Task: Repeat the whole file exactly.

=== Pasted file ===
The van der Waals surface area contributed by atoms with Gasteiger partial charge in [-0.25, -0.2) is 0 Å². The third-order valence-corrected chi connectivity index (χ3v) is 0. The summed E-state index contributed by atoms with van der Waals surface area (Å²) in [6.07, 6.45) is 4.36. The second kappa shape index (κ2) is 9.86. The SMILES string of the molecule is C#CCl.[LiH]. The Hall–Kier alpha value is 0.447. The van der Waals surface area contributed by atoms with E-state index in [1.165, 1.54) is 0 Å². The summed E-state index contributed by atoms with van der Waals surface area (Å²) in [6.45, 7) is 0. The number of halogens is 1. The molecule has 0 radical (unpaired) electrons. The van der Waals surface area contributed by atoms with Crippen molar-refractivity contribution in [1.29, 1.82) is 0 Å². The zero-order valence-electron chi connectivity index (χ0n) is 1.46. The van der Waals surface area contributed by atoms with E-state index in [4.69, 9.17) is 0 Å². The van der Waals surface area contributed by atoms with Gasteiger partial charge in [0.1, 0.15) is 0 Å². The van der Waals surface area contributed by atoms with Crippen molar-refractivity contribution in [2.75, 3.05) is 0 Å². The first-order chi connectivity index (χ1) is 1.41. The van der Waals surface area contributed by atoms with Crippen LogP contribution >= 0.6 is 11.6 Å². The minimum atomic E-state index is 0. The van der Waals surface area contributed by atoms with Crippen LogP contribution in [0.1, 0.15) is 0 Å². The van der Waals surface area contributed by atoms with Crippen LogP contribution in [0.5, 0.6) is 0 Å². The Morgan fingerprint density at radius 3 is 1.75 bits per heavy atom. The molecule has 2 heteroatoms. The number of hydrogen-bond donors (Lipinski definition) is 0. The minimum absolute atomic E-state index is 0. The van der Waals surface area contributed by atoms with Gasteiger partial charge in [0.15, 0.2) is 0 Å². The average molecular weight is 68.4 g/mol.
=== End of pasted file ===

The van der Waals surface area contributed by atoms with Gasteiger partial charge in [-0.25, -0.2) is 0 Å². The third-order valence-corrected chi connectivity index (χ3v) is 0. The summed E-state index contributed by atoms with van der Waals surface area (Å²) in [6.07, 6.45) is 4.36. The second kappa shape index (κ2) is 9.86. The SMILES string of the molecule is C#CCl.[LiH]. The Hall–Kier alpha value is 0.447. The van der Waals surface area contributed by atoms with E-state index in [1.165, 1.54) is 0 Å². The summed E-state index contributed by atoms with van der Waals surface area (Å²) in [6.45, 7) is 0. The number of halogens is 1. The molecule has 0 radical (unpaired) electrons. The van der Waals surface area contributed by atoms with Crippen molar-refractivity contribution in [1.29, 1.82) is 0 Å². The zero-order valence-electron chi connectivity index (χ0n) is 1.46. The van der Waals surface area contributed by atoms with E-state index in [4.69, 9.17) is 0 Å². The van der Waals surface area contributed by atoms with Gasteiger partial charge in [0.1, 0.15) is 0 Å². The van der Waals surface area contributed by atoms with Crippen molar-refractivity contribution in [2.75, 3.05) is 0 Å². The first-order chi connectivity index (χ1) is 1.41. The van der Waals surface area contributed by atoms with Crippen LogP contribution >= 0.6 is 11.6 Å². The minimum atomic E-state index is 0. The van der Waals surface area contributed by atoms with Crippen LogP contribution in [0.1, 0.15) is 0 Å². The van der Waals surface area contributed by atoms with Crippen LogP contribution in [0.5, 0.6) is 0 Å². The Morgan fingerprint density at radius 3 is 1.75 bits per heavy atom. The molecule has 2 heteroatoms. The number of hydrogen-bond donors (Lipinski definition) is 0. The minimum absolute atomic E-state index is 0. The van der Waals surface area contributed by atoms with Gasteiger partial charge in [0.15, 0.2) is 0 Å². The average molecular weight is 68.4 g/mol.